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Dealing with separate finances in a divorce

When people in Alabama decide to divorce, they may be deeply concerned about the effects on their finances. After all, the financial implications of divorce can linger on long after the emotional fallout settles. Many newlyweds are choosing to keep their banking accounts somewhat separate. This involves maintaining individual accounts or paying only part of an income into a joint account for the home and other bills. Younger people are more likely to opt for separate banking, perhaps due to the popularity of instant online transfer apps that make it easy to share funds.

Some people may opt for separate finances because they want to make it easier to handle their funds in case of a potential future divorce. However, keeping separate bank accounts is not sufficient to provide this kind of protection. Marital assets remain marital, even if only one person’s name is on the account. Since Alabama is an equitable distribution state, finances and property accumulated during marriage are divided based on principles of fairness rather than strictly in half. However, this does not mean that simply keeping separate bank accounts is enough to have that income excluded from the marital pot.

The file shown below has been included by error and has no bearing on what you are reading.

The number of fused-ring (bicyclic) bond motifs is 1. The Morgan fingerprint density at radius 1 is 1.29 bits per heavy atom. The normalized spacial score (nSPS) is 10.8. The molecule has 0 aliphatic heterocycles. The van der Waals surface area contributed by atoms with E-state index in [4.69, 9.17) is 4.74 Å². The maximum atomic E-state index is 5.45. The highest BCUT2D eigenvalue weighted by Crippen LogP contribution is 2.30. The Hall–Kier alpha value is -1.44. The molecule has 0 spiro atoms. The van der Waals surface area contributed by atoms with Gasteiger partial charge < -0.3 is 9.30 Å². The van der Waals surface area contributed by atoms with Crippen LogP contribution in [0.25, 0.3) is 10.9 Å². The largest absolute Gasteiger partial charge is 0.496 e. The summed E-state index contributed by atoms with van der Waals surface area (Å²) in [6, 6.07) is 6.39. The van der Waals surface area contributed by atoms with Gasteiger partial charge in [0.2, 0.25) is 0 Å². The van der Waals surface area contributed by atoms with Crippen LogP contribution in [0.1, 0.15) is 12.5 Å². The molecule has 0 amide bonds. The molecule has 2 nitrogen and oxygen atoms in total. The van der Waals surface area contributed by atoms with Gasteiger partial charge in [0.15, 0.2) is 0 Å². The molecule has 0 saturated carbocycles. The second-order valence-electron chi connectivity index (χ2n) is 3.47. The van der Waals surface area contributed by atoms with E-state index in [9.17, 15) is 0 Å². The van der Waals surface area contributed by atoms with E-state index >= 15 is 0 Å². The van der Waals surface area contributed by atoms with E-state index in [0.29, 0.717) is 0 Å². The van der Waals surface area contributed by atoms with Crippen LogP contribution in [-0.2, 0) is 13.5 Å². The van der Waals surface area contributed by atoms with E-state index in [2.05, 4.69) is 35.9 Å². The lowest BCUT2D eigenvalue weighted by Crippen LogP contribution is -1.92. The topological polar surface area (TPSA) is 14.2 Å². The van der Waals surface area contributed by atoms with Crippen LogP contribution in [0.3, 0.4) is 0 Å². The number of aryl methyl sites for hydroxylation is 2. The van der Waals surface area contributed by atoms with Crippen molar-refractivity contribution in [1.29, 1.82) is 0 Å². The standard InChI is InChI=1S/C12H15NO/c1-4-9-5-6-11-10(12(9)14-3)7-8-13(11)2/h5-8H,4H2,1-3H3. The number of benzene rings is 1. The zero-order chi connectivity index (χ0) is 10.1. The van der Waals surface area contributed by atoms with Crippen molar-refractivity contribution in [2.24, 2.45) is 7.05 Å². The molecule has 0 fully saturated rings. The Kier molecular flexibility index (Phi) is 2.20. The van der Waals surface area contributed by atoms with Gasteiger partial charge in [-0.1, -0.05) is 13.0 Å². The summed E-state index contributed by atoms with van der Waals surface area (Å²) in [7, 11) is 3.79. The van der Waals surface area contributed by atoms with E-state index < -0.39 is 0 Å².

A prenuptial or postnuptial agreement could resolve these issues officially. Analysts have reported that these documents are becoming more popular alongside the growing trend for separate finances. Such agreements allow for a clear reference point for what is to be considered marital property long before a relationship descends into acrimony or dislike.

If both divorcing spouses agree about the fairness of a certain method of dividing their assets, they could find it easier to reach an agreement through their attorneys. A family law attorney can represent a divorcing spouse on a range of legal issues, including property division and other financial concerns.